Adams nervously takes out a double six to go 6-4 up in sets against the outsider Chisnall. He only needs one more set to claim his second ever World title.
Jimmy White v Mark King - Snooker World Masters
Jimmy White makes a welcome return to Wembley Arena. "The Whirlwind" recently commanded audiences of millions as a contestant in ITV's reality fest I'm A Celebrity, Get Me Out Of Here. While his star has waned considerably as a snooker player, newly installed World Snooker Chairman Barry Hearn chose to give the local boy a wild card entry into the tournament in the hope that he'll boost ticket sales and audience figure in the opening weekend of Snooker's second most prestigious competition.
Chisnall v Adams
Chisnall pulls it back to 6-5. With the penultimate set at 2 legs a piece Adams throws for the title. He has three darts at tops to win but misses. Chisnall must check out 126 to have any hope of saving the match. He can't finish. Adams doesn't turn down the opportunity twice and nails the Double Top to take the championship.
Angola v Mali
Gilberto is brought down in the box and wins a penalty. However, he is forced to take the spot kick twice after encroachment by one of his team mates. No worries though, he scores both penalties and Angola go 3-0 up. Moments later Manucho converts a yet another penalty to compound Mali's misery. 4-0 and game over. Or so we think.
Seydou Keita snatches an consolation for Mali following less than dominant box work by Angola's comedy keeper Carlos Fernandes. But they're not finished. On 88 minutes Sevilla striker Freddie Kanoute halves the deficit with a meatball header. Respectability at least for the visitors but the party continues at the November 11th Stadium.
Just after the injury time board goes up Keita steps up again for his second gaols and Mali's third. Suddenly, Angola look terrified and for good reason. They've become the football equivalent of Timo Glock in the wet on slick tyres. Mali are an 11 headed Lewis Hamilton hell bent on stealing Phillipe Massa's Champers. Sure enough, Mustapha Yatabare overtakes on the last corner and completes an incredible comeback. The Africa Cup Of Nations is underway in truly bonkers fashion.
Juventus v Milan - Serie A
In Turin the sun almost sets on Ciro Ferrara's Managerial career at Juventus as the Old Lady goes down 3-0 to Milan. Becks is the first to celebrate.
Jimmy White v Mark King
King beats White pretty easily in the end to crush the hopes of his fans (and Barry Hearn) of a fairytale run. Jimmy looks truly crestfallen as he packs up his gear. We may never see him on the telly again. Unless it's for an I'm A Celeb reunion show.
Meanwhile the Togolese national squad return home to grieve and ponder their own mortality. They may be back though.
Tuesday, 29 September 2009
So ice hockey then... hockey on ice. Like Holiday On Ice only its not a holiday. Come to that Holiday On Ice is not like a holiday either. It's a cavalcade of nauseating street theatre by failed ice dancers. So in fact, hockey on ice (or ice hockey if you will) is nothing like watching a bunch of washed up skaters indulging third rate performance art. At least I'd never tell that to an ice hockey player to his face.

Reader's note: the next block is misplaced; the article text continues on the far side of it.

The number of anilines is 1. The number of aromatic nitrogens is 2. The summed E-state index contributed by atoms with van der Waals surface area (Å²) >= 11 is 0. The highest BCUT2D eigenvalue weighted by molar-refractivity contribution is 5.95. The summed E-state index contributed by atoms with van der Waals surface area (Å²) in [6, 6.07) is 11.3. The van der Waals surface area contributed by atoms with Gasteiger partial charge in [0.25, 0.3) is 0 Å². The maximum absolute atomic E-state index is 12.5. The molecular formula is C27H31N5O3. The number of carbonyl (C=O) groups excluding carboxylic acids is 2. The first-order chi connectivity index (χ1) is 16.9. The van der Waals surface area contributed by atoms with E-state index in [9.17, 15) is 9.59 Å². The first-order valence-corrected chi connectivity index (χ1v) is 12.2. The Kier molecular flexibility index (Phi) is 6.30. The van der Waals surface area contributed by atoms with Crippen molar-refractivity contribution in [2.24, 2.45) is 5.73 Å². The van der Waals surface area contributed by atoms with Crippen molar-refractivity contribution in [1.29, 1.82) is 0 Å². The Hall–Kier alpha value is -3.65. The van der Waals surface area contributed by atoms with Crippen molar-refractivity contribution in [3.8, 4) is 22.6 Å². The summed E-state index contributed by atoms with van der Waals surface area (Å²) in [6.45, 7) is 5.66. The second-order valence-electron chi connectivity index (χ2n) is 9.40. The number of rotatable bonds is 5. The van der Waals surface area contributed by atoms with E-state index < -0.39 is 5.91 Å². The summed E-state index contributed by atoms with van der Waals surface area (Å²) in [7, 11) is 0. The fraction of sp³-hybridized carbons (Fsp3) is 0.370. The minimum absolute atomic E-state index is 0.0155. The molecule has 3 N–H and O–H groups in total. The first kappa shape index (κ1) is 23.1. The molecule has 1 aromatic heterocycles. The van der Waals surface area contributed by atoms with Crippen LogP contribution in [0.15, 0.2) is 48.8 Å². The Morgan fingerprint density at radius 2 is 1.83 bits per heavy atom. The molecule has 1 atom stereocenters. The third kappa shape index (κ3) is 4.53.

Anyhoo, the NHL season starts on Thursday and thanks to the joys of an ESPN America subscription I have access to no less the 1467 regular season games. So I thought I'd take a look at a sport I know next to nothing about. Richard Whittall of A More Splendid Life told me once that hockey (in Canada they drop the ice) isn't worth watching until the play offs which is next year some time. Well that's no good to me I want to watch it now. Besides, it might take me a few months to understand what the hell is going on.
The last time I looked at any Ice Hockey was about five minutes of a play off game between the Otisburg Quacks and the Luthorville Super Villains (I think that's what they were called) last season. While I only had a fleeting understanding of what was transpiring and had severe difficulty following the puck, I could see that this was a game played with great speed and intensity. The only other experience I have is with an NHL game I had on the Super Nintendo back in the early 90's. To be frank I don't recall knowing what I was doing back then, except the fighting, I remember that.
So while I can't promise to give the upcoming NHL season my full attention, I am resolved to give it a crack. I've downloaded the latest Puck Podcast and learned all about Wayne Gretsky who is no longer the coach of the Gotham City Coyotes. Hopefully, I'll be able to sit through an entire match and even remember the team names. Perhaps one day I'll even figure out what x and y means before the teams on the league tables.
Wish me luck and if you have any advice, please leave a comment.
Thursday, 27 August 2009